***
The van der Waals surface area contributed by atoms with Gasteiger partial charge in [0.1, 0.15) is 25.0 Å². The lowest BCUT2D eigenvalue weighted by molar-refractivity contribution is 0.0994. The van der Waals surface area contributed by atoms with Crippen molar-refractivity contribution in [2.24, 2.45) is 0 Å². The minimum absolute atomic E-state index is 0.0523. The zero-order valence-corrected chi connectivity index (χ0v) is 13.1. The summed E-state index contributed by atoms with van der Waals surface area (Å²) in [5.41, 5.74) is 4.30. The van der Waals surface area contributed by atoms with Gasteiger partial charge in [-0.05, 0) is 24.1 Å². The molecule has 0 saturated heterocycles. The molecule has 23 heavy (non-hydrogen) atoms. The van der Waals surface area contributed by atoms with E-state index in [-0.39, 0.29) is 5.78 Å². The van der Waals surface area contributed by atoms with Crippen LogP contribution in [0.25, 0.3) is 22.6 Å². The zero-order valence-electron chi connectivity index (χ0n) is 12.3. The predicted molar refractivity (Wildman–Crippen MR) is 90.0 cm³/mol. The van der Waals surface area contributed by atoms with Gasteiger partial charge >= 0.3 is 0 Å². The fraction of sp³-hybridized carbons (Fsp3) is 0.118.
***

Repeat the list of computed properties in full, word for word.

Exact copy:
The van der Waals surface area contributed by atoms with Gasteiger partial charge in [0.1, 0.15) is 25.0 Å². The lowest BCUT2D eigenvalue weighted by molar-refractivity contribution is 0.0994. The van der Waals surface area contributed by atoms with Crippen molar-refractivity contribution in [2.24, 2.45) is 0 Å². The minimum absolute atomic E-state index is 0.0523. The zero-order valence-corrected chi connectivity index (χ0v) is 13.1. The summed E-state index contributed by atoms with van der Waals surface area (Å²) in [5.41, 5.74) is 4.30. The van der Waals surface area contributed by atoms with Gasteiger partial charge in [-0.05, 0) is 24.1 Å². The molecule has 0 saturated heterocycles. The molecule has 23 heavy (non-hydrogen) atoms. The van der Waals surface area contributed by atoms with E-state index in [-0.39, 0.29) is 5.78 Å². The van der Waals surface area contributed by atoms with Crippen LogP contribution in [0.25, 0.3) is 22.6 Å². The zero-order valence-electron chi connectivity index (χ0n) is 12.3. The predicted molar refractivity (Wildman–Crippen MR) is 90.0 cm³/mol. The van der Waals surface area contributed by atoms with Gasteiger partial charge >= 0.3 is 0 Å². The fraction of sp³-hybridized carbons (Fsp3) is 0.118.